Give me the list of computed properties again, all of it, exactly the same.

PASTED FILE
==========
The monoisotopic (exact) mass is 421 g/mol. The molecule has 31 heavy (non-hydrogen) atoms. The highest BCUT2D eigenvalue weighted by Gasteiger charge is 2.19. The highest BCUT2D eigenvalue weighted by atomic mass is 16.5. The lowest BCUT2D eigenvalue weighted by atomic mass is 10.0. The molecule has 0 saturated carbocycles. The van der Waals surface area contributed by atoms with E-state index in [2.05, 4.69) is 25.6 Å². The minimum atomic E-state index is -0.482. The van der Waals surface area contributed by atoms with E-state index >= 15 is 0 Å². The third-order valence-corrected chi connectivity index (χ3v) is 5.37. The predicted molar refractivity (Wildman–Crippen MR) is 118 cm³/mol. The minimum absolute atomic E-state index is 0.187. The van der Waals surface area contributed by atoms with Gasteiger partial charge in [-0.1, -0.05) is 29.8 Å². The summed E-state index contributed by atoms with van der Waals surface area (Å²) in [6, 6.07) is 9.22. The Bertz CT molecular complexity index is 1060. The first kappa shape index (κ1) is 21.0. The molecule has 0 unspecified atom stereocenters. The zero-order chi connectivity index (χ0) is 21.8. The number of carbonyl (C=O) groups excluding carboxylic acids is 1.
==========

The monoisotopic (exact) mass is 421 g/mol. The molecule has 31 heavy (non-hydrogen) atoms. The highest BCUT2D eigenvalue weighted by Gasteiger charge is 2.19. The highest BCUT2D eigenvalue weighted by atomic mass is 16.5. The lowest BCUT2D eigenvalue weighted by atomic mass is 10.0. The molecule has 0 saturated carbocycles. The van der Waals surface area contributed by atoms with E-state index in [2.05, 4.69) is 25.6 Å². The minimum atomic E-state index is -0.482. The van der Waals surface area contributed by atoms with E-state index >= 15 is 0 Å². The third-order valence-corrected chi connectivity index (χ3v) is 5.37. The predicted molar refractivity (Wildman–Crippen MR) is 118 cm³/mol. The minimum absolute atomic E-state index is 0.187. The van der Waals surface area contributed by atoms with Gasteiger partial charge in [-0.1, -0.05) is 29.8 Å². The summed E-state index contributed by atoms with van der Waals surface area (Å²) in [6, 6.07) is 9.22. The Bertz CT molecular complexity index is 1060. The first kappa shape index (κ1) is 21.0. The molecule has 0 unspecified atom stereocenters. The zero-order chi connectivity index (χ0) is 21.8. The number of carbonyl (C=O) groups excluding carboxylic acids is 1.